There are many complications that can lead to a surgery producing a less-than-ideal outcome for a patient. People can develop infections or have a bad reaction to anesthesia. Medical errors can also occur, often with serious consequences for the affected patient.
Surgeons can make mistakes that reduce the efficacy of an operation or lead to secondary medical challenges. Retained foreign bodies after surgery is one of the more common and devastating surgical errors reported in the United States. What does it mean for a patient to retain foreign bodies after the completion of a surgical procedure?
Surgeons may have left something behind
The idea that a surgical team might leave items inside someone’s body while closing up their incision seems ridiculous, but it is common enough that every hospital has rules to prevent this kind of mistake. There are record-keeping requirements that force surgeons and their support staff to account for every element brought into an operating theater in the hopes of preventing retained foreign bodies.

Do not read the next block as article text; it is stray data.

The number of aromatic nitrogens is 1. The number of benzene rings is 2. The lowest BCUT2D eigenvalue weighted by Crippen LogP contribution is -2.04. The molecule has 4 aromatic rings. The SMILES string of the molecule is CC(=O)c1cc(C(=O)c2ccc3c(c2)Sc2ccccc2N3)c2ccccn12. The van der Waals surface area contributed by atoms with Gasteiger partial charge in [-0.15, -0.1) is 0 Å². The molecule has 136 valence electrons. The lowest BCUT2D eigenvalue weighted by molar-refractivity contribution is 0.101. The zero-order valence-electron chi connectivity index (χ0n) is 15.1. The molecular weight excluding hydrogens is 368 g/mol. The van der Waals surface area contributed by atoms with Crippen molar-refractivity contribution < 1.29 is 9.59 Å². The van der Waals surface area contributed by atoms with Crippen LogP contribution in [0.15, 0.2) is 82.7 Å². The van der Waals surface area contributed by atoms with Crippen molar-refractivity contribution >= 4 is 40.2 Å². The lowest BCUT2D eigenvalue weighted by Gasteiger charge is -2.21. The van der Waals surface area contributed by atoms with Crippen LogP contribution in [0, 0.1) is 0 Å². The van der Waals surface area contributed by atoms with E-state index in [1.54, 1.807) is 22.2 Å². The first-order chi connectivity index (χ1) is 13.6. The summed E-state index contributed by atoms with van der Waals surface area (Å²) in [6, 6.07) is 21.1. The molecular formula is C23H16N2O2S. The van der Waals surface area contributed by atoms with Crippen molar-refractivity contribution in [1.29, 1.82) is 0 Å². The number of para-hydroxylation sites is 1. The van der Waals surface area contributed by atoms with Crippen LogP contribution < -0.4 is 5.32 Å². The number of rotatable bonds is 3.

Sometimes, it is only when they complete their paperwork requirements after surgery that they realize they have not accounted for everything. Items ranging from surgical sponges to clamps and scalpels could end up left behind in someone’s body.
Retained foreign bodies are most common during surgeries on the torso. Generally, retained foreign bodies can lead to both physical trauma and infection, which means there will need to be a secondary surgery to remove those objects. Retained foreign bodies can both cause direct physical trauma and can complicate someone’s recovery after surgery.
Filing a medical malpractice lawsuit is an appropriate response when a surgeon leaves something behind after an operation, as a retained foreign bodies scenario is considered a “never event” that simply shouldn’t occur.